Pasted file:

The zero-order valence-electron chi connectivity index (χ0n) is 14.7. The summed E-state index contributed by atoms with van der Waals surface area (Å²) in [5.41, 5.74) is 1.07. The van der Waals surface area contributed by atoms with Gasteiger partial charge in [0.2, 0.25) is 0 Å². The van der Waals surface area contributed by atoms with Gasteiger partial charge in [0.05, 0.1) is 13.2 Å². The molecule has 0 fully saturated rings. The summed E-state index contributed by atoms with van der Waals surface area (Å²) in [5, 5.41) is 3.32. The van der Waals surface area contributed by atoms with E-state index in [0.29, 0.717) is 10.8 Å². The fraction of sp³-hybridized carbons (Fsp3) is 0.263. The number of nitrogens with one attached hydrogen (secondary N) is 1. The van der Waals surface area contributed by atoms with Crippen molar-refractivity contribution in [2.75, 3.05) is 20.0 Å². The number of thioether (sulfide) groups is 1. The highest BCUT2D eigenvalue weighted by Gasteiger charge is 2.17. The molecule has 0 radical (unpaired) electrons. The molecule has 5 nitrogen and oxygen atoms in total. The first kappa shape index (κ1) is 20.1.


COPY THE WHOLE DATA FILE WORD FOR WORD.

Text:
The zero-order valence-electron chi connectivity index (χ0n) is 14.7. The summed E-state index contributed by atoms with van der Waals surface area (Å²) in [5.41, 5.74) is 1.07. The van der Waals surface area contributed by atoms with Gasteiger partial charge in [0.2, 0.25) is 0 Å². The van der Waals surface area contributed by atoms with Gasteiger partial charge in [0.05, 0.1) is 13.2 Å². The molecule has 0 fully saturated rings. The summed E-state index contributed by atoms with van der Waals surface area (Å²) in [5, 5.41) is 3.32. The van der Waals surface area contributed by atoms with E-state index in [0.29, 0.717) is 10.8 Å². The fraction of sp³-hybridized carbons (Fsp3) is 0.263. The number of nitrogens with one attached hydrogen (secondary N) is 1. The van der Waals surface area contributed by atoms with Crippen molar-refractivity contribution in [2.75, 3.05) is 20.0 Å². The number of thioether (sulfide) groups is 1. The highest BCUT2D eigenvalue weighted by Gasteiger charge is 2.17. The molecule has 0 radical (unpaired) electrons. The molecule has 5 nitrogen and oxygen atoms in total. The first kappa shape index (κ1) is 20.1.